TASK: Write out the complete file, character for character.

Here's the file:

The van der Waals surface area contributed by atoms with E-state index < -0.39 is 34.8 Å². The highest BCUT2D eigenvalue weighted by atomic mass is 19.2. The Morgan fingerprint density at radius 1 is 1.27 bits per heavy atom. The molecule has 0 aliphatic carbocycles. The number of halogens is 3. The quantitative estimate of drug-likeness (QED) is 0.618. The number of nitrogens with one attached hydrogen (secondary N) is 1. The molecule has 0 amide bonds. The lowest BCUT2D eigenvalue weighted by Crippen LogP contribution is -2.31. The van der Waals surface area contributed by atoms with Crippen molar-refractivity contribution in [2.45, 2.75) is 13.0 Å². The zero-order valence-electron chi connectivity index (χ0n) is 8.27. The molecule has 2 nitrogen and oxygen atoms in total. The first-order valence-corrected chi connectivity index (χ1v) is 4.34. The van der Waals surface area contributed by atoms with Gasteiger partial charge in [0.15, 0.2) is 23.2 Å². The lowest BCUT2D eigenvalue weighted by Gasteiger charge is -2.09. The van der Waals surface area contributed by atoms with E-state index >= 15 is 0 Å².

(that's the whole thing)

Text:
The van der Waals surface area contributed by atoms with E-state index < -0.39 is 34.8 Å². The highest BCUT2D eigenvalue weighted by atomic mass is 19.2. The Morgan fingerprint density at radius 1 is 1.27 bits per heavy atom. The molecule has 0 aliphatic carbocycles. The number of halogens is 3. The quantitative estimate of drug-likeness (QED) is 0.618. The number of nitrogens with one attached hydrogen (secondary N) is 1. The molecule has 0 amide bonds. The lowest BCUT2D eigenvalue weighted by Crippen LogP contribution is -2.31. The van der Waals surface area contributed by atoms with Crippen molar-refractivity contribution in [2.45, 2.75) is 13.0 Å². The zero-order valence-electron chi connectivity index (χ0n) is 8.27. The molecule has 2 nitrogen and oxygen atoms in total. The first-order valence-corrected chi connectivity index (χ1v) is 4.34. The van der Waals surface area contributed by atoms with Gasteiger partial charge in [0.15, 0.2) is 23.2 Å². The lowest BCUT2D eigenvalue weighted by Gasteiger charge is -2.09. The van der Waals surface area contributed by atoms with E-state index >= 15 is 0 Å².